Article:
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HomeFinanceBudgetingPlanning a budget

Planning a budget

Davis Service Group is a large public limited company employing around 17,000 people. Its shares are quoted on the London Stock Exchange.

The business is based on service contracts to source, clean and maintain industrial textiles, such as protective clothing and linens. This is across four key sectors: workwear, healthcare, hotels and restaurants, and general facilities, such as washroom linen.

The company’s headquarters are in London but its operations are spread across the UK and Ireland, continental Europe and Scandinavia. These are managed by two separate companies: Sunlight in the UK and Berendsen on the Continent. Sunlight is the market leader in the UK. Berendsen is the market leader in Norway, Sweden, Denmark and Holland.

Sales for the combined group in 2008 were worth £954 million. City financial analysts have forecast that 2009 sales will be at least equivalent to the 2008 level, if not modestly ahead.

Despite the severe recession of 2008-09, Davis continued to be a profitable company. This has been the result of careful budgeting. Budgeting involves making detailed financial plans for every aspect of the business, identifying risks and ensuring that managers are committed to the outcomes that they have agreed.

Budgets are forward financial plans. They show financial targets over a given period of time for income, expenditure and cash flows within a business. Davis uses budgets to plan the future use of its resources, either in the short or long term. For example, operational areas need to assess the costs of the people needed to meet production targets or the marketing team must determine costs of promoting services to increase sales. Budgets are also communication tools which allow employees to understand where the business is heading.

This case study shows how the development and use of budgets contribute to Davis Service Group meeting its objectives.

Building a budget

A company’s objectives budget is the overall financial plan showing the expenditure of the available funds. It is driven by the aims and objectives of the organisation as well as what the organisation can actually accomplish.

Many variables in a business can be budgeted. These include:

  • sales
  • output
  • costs operating and fixed
  • profits
  • cash flow
  • capital investment.

The budget will be based on key assumptions about likely business conditions for the year ahead. These inform the detailed operating budgets that plan month-to-month sales, activity levels and expenditure, for example, staff costs.

Managers may need to accommodate unexpected changes with flexible budgets. For example, sales may be lower than originally expected, so the budget may need to reduce marketing expenditure and/or operational activities. An increase in orders may require additional recruitment costs for temporary staffing.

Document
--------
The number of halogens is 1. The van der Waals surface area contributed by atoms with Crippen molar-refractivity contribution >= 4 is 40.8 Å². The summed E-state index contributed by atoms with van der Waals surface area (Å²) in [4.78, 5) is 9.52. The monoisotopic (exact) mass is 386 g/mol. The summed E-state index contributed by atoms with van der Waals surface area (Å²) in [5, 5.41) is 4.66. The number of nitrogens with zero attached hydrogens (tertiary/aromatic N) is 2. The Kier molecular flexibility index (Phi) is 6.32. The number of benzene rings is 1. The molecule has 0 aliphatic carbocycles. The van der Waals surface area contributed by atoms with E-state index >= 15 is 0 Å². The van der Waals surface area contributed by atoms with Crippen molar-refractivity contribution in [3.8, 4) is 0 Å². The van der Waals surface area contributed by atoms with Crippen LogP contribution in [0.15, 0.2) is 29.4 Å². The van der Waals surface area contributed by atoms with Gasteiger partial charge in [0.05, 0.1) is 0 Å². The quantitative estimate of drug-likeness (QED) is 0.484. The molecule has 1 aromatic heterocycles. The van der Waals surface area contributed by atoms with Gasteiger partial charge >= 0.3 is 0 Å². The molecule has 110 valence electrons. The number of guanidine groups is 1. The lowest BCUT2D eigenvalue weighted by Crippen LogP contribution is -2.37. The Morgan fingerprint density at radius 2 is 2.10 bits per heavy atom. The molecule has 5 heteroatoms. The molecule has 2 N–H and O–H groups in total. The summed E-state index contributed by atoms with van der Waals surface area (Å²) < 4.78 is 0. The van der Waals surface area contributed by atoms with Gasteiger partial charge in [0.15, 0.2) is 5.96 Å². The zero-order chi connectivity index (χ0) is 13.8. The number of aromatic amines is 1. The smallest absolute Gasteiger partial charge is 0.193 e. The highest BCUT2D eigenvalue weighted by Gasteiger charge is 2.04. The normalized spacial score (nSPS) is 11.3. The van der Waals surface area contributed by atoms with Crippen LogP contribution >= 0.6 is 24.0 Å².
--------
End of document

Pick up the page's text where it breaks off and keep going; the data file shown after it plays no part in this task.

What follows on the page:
Sometimes managers use zero budgeting. This means that they must start every year from zero and justify all planned expenditure, rather than starting from the previous year’s figures. This may be appropriate for a specific, self-contained project.

In larger firms budgets are allocated for defined areas of responsibility such as: 

  • cost centres – sub-divisions of an organisation that are a significant source of financial cost, for example, a factory or laundry operation
  • profit centres – units that contribute to the overall profits of the firm, for example, services to hotel groups.

Budgets often cover one year but may form part of a longer term plan, such as when a business is considering entering a new market. Davis Service Group’s budgetary cycle runs from January to December:

  • By July/August, the financial targets for the coming year are agreed.
  • In August/September, the budget is developed; accurate data is collected from the different profit centres from the new set of assumptions made for the next year.
  • In October of each year, these figures and assumptions are confirmed in formal review meetings.
  • By December, the full budget has been finalised at country level as well as providing the overall Group data.

Davis Service Group is careful to set budgets in consultation and not to impose them on the different parts of the business. In this way, managers at all levels feel involved in the process and are more likely to feel motivated to achieve the targets in their budgets.

Making assumptions

A budget needs to make assumptions about how internal and external business conditions will develop and change. Once the effects of these assumptions have been evaluated, managers can set forecasts for sales turnover and costs to meet profit targets. Detailed planning can then follow to estimate the plant capacity, staffing, materials and marketing needed.

Managers use sensitivity analysis to review different scenarios. They ask questions and consider the impacts of various alternatives (the “what-ifs”). For example:

The economic outlook – What is the overall economic trend for the UK and Europe? For example, increased redundancies during a recession would mean less demand for workwear. A sharp rise in the value of the euro against the British pound would make earnings from Davis” European business more valuable to the company.

Competition – What is the likely strategy of key competitors? Is there a risk of any new entrant to the market or an existing competitor leaving the market? For example, if a new competitor appeared in the market, should Davis reduce its prices (affecting its profit) or invest in additional marketing activity? Davis had to react promptly and positively in the UK when two competitors left the market in 2007-8 (one from bankruptcy and one from a strategic decision to withdraw) to take advantage of the opportunity.

Customers – How are customer needs likely to change? For example, some larger clients have been moving from simply buying a textile service to wanting a complete solution to cleanliness and safety needs. Will demand from the hospital sector grow more than that from hotels and restaurants?

Staff – Is the company recruiting sufficient staff? Are salaries high enough to keep vital knowledge and experience within the Group or does Davis need to recruit additional expertise?